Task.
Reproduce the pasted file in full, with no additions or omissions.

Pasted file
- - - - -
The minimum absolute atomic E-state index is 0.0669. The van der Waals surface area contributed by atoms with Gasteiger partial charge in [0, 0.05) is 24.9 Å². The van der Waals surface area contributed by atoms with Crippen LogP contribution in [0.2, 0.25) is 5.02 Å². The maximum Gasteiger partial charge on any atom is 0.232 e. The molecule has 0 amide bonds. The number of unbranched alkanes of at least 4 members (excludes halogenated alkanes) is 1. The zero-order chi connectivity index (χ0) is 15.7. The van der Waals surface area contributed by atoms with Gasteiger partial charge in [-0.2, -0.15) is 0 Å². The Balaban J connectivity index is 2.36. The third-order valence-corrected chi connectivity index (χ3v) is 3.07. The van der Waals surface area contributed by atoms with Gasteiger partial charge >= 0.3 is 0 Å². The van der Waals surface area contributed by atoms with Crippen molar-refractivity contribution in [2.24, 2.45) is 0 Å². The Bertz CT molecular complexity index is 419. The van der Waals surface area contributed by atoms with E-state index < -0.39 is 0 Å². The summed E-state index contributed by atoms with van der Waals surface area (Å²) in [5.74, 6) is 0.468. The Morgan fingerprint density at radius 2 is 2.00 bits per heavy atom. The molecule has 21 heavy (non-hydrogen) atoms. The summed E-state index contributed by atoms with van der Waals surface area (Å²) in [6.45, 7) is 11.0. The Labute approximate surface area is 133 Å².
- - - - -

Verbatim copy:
The minimum absolute atomic E-state index is 0.0669. The van der Waals surface area contributed by atoms with Gasteiger partial charge in [0, 0.05) is 24.9 Å². The van der Waals surface area contributed by atoms with Crippen LogP contribution in [0.2, 0.25) is 5.02 Å². The maximum Gasteiger partial charge on any atom is 0.232 e. The molecule has 0 amide bonds. The number of unbranched alkanes of at least 4 members (excludes halogenated alkanes) is 1. The zero-order chi connectivity index (χ0) is 15.7. The van der Waals surface area contributed by atoms with Gasteiger partial charge in [-0.2, -0.15) is 0 Å². The Balaban J connectivity index is 2.36. The third-order valence-corrected chi connectivity index (χ3v) is 3.07. The van der Waals surface area contributed by atoms with Gasteiger partial charge >= 0.3 is 0 Å². The van der Waals surface area contributed by atoms with Crippen molar-refractivity contribution in [2.24, 2.45) is 0 Å². The Bertz CT molecular complexity index is 419. The van der Waals surface area contributed by atoms with E-state index < -0.39 is 0 Å². The summed E-state index contributed by atoms with van der Waals surface area (Å²) in [5.74, 6) is 0.468. The Morgan fingerprint density at radius 2 is 2.00 bits per heavy atom. The molecule has 21 heavy (non-hydrogen) atoms. The summed E-state index contributed by atoms with van der Waals surface area (Å²) in [6.45, 7) is 11.0. The Labute approximate surface area is 133 Å².